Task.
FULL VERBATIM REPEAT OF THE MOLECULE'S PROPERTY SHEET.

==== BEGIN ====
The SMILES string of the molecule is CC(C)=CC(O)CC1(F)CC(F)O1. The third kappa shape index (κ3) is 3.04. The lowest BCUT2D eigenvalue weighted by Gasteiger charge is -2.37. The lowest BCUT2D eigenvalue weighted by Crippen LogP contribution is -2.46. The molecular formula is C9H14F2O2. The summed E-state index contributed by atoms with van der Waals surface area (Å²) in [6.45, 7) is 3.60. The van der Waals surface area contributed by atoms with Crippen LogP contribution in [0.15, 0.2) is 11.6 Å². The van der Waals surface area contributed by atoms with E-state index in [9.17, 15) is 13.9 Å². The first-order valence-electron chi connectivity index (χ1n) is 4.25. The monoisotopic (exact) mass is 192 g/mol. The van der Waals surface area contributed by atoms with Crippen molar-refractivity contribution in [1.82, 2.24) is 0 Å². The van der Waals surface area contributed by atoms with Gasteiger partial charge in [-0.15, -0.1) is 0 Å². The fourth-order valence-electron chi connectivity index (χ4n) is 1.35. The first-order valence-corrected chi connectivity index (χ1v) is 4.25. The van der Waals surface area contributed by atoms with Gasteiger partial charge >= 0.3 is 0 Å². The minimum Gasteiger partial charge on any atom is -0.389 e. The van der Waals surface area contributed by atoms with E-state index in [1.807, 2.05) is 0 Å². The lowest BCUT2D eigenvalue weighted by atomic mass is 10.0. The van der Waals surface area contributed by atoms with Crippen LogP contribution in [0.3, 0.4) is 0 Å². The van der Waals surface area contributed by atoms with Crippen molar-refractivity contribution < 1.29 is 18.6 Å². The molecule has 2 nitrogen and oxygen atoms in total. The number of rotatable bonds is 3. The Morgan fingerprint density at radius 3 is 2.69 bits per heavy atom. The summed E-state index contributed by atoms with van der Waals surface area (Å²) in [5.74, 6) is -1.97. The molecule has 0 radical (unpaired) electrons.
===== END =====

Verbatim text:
The SMILES string of the molecule is CC(C)=CC(O)CC1(F)CC(F)O1. The third kappa shape index (κ3) is 3.04. The lowest BCUT2D eigenvalue weighted by Gasteiger charge is -2.37. The lowest BCUT2D eigenvalue weighted by Crippen LogP contribution is -2.46. The molecular formula is C9H14F2O2. The summed E-state index contributed by atoms with van der Waals surface area (Å²) in [6.45, 7) is 3.60. The van der Waals surface area contributed by atoms with Crippen LogP contribution in [0.15, 0.2) is 11.6 Å². The van der Waals surface area contributed by atoms with E-state index in [9.17, 15) is 13.9 Å². The first-order valence-electron chi connectivity index (χ1n) is 4.25. The monoisotopic (exact) mass is 192 g/mol. The van der Waals surface area contributed by atoms with Crippen molar-refractivity contribution in [1.82, 2.24) is 0 Å². The van der Waals surface area contributed by atoms with Gasteiger partial charge in [-0.15, -0.1) is 0 Å². The fourth-order valence-electron chi connectivity index (χ4n) is 1.35. The first-order valence-corrected chi connectivity index (χ1v) is 4.25. The van der Waals surface area contributed by atoms with Gasteiger partial charge >= 0.3 is 0 Å². The minimum Gasteiger partial charge on any atom is -0.389 e. The van der Waals surface area contributed by atoms with E-state index in [1.807, 2.05) is 0 Å². The lowest BCUT2D eigenvalue weighted by atomic mass is 10.0. The van der Waals surface area contributed by atoms with Crippen LogP contribution in [0.3, 0.4) is 0 Å². The van der Waals surface area contributed by atoms with Crippen molar-refractivity contribution < 1.29 is 18.6 Å². The molecule has 2 nitrogen and oxygen atoms in total. The number of rotatable bonds is 3. The Morgan fingerprint density at radius 3 is 2.69 bits per heavy atom. The summed E-state index contributed by atoms with van der Waals surface area (Å²) in [5.74, 6) is -1.97. The molecule has 0 radical (unpaired) electrons.